Walmart sales surging, but a chill may be on the way

NEW YORK — Walmart swung to a loss in the fourth quarter as the sale of its Japan and United Kingdom divisions weighed on its performance.

Sales surged by 7.4% in the period that includes the critical holiday shopping season and sales at stores opened at least a year rose 8.6%, up from 6.4% in the previous quarter.

However, while online sales rose 69%, that was down from the 80% jump in the previous quarter, and it was the slowest growth since the beginning of the pandemic.

And today the company said that it expects overall sales to moderate this year. Shares dipped 5% before the opening bell.

Walmart has pushed hard into fast and convenient delivery during the pandemic and it signaled that will not slowdown. The company said it’s going to invest nearly $14 billion to increase automation and improve its distribution network. It also said Thursday that it’s raising it’s average hourly wage to more than $15 per hour.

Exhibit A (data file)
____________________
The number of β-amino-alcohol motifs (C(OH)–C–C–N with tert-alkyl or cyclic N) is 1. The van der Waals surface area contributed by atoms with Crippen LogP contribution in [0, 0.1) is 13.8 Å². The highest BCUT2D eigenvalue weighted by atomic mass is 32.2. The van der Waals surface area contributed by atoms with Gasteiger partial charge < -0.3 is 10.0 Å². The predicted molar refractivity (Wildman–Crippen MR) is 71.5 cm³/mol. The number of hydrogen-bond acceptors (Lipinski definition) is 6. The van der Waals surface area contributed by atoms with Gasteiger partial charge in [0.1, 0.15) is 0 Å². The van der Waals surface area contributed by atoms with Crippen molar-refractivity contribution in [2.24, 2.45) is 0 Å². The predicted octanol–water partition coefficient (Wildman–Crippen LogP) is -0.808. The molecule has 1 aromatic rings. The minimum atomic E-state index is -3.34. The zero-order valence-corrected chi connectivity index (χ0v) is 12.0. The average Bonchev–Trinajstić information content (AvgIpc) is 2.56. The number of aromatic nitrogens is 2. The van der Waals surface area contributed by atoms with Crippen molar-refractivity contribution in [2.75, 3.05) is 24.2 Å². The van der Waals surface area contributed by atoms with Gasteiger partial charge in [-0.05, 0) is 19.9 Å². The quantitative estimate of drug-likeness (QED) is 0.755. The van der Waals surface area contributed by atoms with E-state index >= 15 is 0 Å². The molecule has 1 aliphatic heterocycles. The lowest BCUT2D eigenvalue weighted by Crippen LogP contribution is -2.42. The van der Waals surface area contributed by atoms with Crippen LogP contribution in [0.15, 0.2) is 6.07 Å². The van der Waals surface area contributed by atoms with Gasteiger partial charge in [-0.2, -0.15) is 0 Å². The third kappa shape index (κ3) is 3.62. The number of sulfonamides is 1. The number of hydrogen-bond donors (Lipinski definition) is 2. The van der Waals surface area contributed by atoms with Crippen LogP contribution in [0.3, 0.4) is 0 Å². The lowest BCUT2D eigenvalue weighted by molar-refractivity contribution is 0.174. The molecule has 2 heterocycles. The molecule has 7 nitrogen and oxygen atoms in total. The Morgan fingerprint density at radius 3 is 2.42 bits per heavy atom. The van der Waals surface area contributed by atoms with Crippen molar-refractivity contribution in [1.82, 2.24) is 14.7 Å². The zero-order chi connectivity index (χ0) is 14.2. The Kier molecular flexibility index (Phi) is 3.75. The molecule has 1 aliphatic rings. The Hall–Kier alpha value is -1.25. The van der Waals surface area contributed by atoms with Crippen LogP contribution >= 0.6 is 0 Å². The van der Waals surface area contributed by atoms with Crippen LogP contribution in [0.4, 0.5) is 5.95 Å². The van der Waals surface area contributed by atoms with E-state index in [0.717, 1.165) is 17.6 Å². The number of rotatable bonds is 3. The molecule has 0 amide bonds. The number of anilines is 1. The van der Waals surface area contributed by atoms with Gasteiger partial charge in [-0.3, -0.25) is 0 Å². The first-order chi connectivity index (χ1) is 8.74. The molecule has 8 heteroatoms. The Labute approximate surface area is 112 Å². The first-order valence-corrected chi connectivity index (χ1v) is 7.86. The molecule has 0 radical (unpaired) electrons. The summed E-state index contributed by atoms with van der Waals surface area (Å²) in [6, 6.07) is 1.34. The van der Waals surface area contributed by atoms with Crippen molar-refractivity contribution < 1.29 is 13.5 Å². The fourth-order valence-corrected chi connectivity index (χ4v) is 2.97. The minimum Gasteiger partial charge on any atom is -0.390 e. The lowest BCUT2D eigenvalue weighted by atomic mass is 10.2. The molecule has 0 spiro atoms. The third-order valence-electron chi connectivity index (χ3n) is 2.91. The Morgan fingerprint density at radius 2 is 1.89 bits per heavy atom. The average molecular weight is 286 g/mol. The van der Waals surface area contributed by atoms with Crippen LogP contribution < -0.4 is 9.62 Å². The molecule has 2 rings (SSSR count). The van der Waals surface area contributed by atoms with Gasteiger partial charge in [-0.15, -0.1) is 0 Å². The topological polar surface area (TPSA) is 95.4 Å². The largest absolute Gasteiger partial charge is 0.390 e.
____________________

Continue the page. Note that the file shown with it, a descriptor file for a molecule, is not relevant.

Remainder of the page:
“Change in retail accelerated in 2020, “said CEO Doug McMillon. ”The capabilities we’ve built in previous years put us ahead, and we’re going to stay ahead. Our business is strong, and we’re making it even stronger with targeted investments to accelerate growth.”

Walmart Inc. lost $2.09 billion, or 74 cents per share, compared with last year’s $4.14 billion profit during the fourth quarter, or $1.45 per share. Net revenue reached $150.98 billion compared with $140.6 billion in the year ago period.

Adjusted per-share earnings came to $1.39, which was well short of the $1.51 that Wall Street expected, according to a survey by FactSet.

Industry analysts had projected revenue of $148.5 billion.

Walmart, based in Bentonville, Ark., said that COVID-related costs were $1.1 billion in during the latest quarter.

Walmart is on its way to becoming one of the biggest distributors of the COVID-19 vaccine as the U.S. leans more heavily on pharmacies. Walmart operates more than 5,000 pharmacies, of which more than 4,000 are in areas that the government has designated as “medically underserved,” or that have limited pharmacy options.